Rethinking Education Spaces
Innovative education environments are evolving in response to new thinking on teaching and learning. Not so long ago, the norm was teachers delivering knowledge to students in isolated classrooms. Now, the emphasis is on community and the power of collaboration made possible by shared spaces.
Amesbury School was developed as a new primary school on a green-fields site. It has learning spaces for 250 students now, and the capacity to grow the school's roll to 400 students in the future.
The vision for the project was to have as much of the school as possible under one roof; in part due to the cold windy local climate, but more importantly to create a gathering place to encourage engagement between the school and the local community.
Today, Amesbury School is a ‘must see’ example of a 21st Century modern learning environment in Wellington. Learning spaces are vibrant, with individual character and challenge traditional ideas of both organisation and teaching. They also offer direct access to adjacent outdoor areas, and reinforce collegial and collaborative teaching practice.
Our design focused on flexible use to meet teacher and pupil needs. Configurable spaces can be a classroom for 50 students, allowing 2 or 3 teachers to operate as learning mentors moving amongst students taking teaching to them, or become separate smaller rooms for quieter, more focused activities.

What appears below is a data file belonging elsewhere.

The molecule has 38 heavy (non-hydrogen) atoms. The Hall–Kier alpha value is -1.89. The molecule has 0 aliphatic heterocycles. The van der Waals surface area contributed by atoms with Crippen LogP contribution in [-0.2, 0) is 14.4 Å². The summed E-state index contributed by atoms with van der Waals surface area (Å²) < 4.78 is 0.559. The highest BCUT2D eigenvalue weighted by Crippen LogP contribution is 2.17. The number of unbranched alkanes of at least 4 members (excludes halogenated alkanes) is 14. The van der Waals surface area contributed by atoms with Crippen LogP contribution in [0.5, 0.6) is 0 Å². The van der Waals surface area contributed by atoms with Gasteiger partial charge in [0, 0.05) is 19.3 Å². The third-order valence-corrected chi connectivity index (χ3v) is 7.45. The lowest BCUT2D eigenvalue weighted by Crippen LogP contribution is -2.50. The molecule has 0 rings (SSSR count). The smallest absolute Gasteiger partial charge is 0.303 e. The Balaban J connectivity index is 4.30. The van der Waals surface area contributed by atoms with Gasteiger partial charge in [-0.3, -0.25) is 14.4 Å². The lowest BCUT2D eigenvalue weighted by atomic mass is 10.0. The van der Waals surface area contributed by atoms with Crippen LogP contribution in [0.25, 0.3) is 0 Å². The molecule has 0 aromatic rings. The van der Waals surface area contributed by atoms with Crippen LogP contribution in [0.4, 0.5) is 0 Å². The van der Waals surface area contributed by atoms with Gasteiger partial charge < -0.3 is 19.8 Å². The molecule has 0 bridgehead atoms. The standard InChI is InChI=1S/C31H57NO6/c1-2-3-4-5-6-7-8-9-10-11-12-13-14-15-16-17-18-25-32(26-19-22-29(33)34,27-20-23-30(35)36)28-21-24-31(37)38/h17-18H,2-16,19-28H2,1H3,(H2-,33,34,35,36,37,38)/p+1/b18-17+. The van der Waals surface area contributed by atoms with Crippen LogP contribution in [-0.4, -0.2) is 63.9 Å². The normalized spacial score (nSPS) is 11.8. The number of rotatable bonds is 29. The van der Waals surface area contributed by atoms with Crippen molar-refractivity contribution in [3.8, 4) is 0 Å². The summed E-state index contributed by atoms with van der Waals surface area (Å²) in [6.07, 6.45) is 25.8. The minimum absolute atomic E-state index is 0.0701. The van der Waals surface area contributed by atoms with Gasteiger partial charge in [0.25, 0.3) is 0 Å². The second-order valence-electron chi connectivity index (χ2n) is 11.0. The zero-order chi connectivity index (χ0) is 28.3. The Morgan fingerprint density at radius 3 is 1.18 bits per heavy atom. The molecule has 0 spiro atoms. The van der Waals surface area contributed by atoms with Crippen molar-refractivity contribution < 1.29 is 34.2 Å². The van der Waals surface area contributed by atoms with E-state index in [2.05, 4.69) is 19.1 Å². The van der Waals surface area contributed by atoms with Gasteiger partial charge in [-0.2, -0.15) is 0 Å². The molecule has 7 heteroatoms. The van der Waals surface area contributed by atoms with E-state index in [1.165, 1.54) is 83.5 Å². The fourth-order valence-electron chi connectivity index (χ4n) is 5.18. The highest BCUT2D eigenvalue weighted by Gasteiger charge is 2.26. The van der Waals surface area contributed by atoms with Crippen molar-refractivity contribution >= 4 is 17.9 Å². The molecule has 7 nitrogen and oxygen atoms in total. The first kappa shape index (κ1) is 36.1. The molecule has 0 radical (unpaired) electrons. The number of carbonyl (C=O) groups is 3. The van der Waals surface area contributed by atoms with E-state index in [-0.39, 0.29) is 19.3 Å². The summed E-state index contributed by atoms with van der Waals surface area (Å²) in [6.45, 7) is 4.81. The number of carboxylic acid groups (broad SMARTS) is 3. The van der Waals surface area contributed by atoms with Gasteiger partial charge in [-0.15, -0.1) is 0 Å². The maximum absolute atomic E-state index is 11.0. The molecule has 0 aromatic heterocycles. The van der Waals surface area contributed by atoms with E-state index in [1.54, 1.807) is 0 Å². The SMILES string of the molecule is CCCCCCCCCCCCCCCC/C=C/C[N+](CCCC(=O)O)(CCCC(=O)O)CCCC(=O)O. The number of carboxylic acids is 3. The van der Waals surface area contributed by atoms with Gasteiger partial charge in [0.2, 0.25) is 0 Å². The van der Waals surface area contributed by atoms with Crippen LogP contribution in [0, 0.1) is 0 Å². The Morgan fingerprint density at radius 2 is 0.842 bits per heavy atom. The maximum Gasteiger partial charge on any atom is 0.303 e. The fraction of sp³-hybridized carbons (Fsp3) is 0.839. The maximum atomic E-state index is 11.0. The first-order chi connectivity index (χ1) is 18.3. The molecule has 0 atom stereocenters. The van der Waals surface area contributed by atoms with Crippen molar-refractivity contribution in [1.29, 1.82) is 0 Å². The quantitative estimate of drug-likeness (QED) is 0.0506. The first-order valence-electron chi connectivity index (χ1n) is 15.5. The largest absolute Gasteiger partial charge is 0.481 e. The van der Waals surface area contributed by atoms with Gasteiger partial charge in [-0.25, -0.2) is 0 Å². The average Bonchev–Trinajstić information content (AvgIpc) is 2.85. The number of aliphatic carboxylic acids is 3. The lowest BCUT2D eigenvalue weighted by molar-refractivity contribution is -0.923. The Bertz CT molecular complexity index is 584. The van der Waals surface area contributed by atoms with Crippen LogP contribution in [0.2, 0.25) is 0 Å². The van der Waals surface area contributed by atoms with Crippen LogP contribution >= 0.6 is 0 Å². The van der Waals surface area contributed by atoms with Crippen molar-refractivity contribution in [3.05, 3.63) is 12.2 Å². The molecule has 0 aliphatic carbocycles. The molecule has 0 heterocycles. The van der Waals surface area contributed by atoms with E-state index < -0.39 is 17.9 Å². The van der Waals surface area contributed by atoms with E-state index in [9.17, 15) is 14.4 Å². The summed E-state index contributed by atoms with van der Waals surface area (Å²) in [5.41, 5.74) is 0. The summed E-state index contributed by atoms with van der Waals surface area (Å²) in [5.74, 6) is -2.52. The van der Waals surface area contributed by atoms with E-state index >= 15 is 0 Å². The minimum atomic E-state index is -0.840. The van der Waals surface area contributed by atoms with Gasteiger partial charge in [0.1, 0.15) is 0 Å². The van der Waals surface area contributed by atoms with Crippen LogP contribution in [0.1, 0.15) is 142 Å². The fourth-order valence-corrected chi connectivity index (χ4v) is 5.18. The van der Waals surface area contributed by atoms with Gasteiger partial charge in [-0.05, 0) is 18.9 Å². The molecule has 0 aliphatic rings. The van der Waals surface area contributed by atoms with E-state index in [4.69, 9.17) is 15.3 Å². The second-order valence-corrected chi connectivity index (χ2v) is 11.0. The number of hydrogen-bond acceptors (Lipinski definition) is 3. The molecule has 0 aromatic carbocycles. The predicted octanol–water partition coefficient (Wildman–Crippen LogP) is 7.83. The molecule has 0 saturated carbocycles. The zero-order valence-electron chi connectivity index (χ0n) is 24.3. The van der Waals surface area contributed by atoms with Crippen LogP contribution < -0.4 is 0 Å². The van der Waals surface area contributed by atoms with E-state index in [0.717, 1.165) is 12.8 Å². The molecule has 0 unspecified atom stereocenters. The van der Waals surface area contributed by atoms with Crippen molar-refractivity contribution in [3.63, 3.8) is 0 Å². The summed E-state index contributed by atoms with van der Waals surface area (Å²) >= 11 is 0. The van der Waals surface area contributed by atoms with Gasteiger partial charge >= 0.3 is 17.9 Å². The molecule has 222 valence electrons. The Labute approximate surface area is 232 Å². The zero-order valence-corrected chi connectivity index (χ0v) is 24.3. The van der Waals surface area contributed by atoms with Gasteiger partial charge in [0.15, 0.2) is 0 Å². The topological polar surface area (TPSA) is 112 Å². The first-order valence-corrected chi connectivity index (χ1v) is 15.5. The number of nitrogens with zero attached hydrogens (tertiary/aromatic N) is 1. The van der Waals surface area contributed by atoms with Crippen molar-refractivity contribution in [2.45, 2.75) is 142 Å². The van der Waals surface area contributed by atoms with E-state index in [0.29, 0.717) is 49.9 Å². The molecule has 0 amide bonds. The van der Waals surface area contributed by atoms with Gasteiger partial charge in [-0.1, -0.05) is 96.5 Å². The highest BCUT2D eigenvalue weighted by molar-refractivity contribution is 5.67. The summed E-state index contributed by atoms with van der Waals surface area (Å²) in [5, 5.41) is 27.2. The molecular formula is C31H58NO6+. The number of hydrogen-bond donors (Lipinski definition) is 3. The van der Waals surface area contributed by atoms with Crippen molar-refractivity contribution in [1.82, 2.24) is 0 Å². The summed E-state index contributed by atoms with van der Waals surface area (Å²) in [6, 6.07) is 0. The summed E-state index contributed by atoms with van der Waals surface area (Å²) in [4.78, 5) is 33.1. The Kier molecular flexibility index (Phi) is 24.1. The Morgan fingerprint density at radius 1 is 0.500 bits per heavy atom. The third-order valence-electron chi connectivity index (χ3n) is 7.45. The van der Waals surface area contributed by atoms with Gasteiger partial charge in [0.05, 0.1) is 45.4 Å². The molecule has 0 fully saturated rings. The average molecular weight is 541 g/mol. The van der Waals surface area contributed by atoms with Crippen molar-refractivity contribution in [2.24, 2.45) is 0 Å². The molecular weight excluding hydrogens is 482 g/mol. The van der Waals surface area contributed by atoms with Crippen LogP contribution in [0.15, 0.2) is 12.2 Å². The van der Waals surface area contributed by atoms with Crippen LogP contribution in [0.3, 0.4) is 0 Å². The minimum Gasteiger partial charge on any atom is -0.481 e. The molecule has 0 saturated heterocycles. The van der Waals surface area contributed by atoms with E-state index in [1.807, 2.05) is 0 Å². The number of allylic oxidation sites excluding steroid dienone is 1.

Teachers, parents and students have welcomed the school as high quality, vibrant, robust and accessible. It is a place that the children, teachers and the broader community identify with, and have adopted as a valuable local resource.
Project Location - Churton Park, Wellington, NZ
NZIA Wellington Architectural Award - Education 2012
NZIA Wellington Architectural Award - Sustainable Architecture 2012
Resene Total Colour Maestro Award - 2012
NZIA Wellington Architecture Award - Colour 2012
Master Builders New Zealand Commercial Project Award - Silver - 2014
OECD Centre for Effective Learning Environments Exemplar Facility - 2014
Photography by Paul McCredie & Kate Whitley